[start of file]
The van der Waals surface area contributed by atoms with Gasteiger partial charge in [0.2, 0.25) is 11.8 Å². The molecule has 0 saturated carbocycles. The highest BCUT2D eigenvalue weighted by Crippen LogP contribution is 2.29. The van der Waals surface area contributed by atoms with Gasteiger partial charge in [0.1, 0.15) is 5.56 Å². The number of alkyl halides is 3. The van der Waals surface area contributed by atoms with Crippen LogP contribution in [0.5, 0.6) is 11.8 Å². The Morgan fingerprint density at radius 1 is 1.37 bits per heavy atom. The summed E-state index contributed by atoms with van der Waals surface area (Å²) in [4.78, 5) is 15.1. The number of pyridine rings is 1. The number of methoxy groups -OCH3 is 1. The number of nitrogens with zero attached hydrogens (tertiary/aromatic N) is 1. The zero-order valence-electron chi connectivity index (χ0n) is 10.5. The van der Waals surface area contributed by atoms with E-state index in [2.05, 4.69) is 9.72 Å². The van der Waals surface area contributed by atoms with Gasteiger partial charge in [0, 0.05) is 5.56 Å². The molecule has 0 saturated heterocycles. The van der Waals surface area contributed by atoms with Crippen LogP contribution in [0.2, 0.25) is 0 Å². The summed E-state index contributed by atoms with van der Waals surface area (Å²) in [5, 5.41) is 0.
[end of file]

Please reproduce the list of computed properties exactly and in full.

The van der Waals surface area contributed by atoms with Gasteiger partial charge in [0.2, 0.25) is 11.8 Å². The molecule has 0 saturated carbocycles. The highest BCUT2D eigenvalue weighted by Crippen LogP contribution is 2.29. The van der Waals surface area contributed by atoms with Gasteiger partial charge in [0.1, 0.15) is 5.56 Å². The number of alkyl halides is 3. The van der Waals surface area contributed by atoms with Crippen LogP contribution in [0.5, 0.6) is 11.8 Å². The Morgan fingerprint density at radius 1 is 1.37 bits per heavy atom. The summed E-state index contributed by atoms with van der Waals surface area (Å²) in [4.78, 5) is 15.1. The number of pyridine rings is 1. The number of methoxy groups -OCH3 is 1. The number of nitrogens with zero attached hydrogens (tertiary/aromatic N) is 1. The zero-order valence-electron chi connectivity index (χ0n) is 10.5. The van der Waals surface area contributed by atoms with E-state index in [2.05, 4.69) is 9.72 Å². The van der Waals surface area contributed by atoms with Gasteiger partial charge in [0, 0.05) is 5.56 Å². The molecule has 0 saturated heterocycles. The van der Waals surface area contributed by atoms with Crippen LogP contribution in [0.2, 0.25) is 0 Å². The summed E-state index contributed by atoms with van der Waals surface area (Å²) in [5, 5.41) is 0.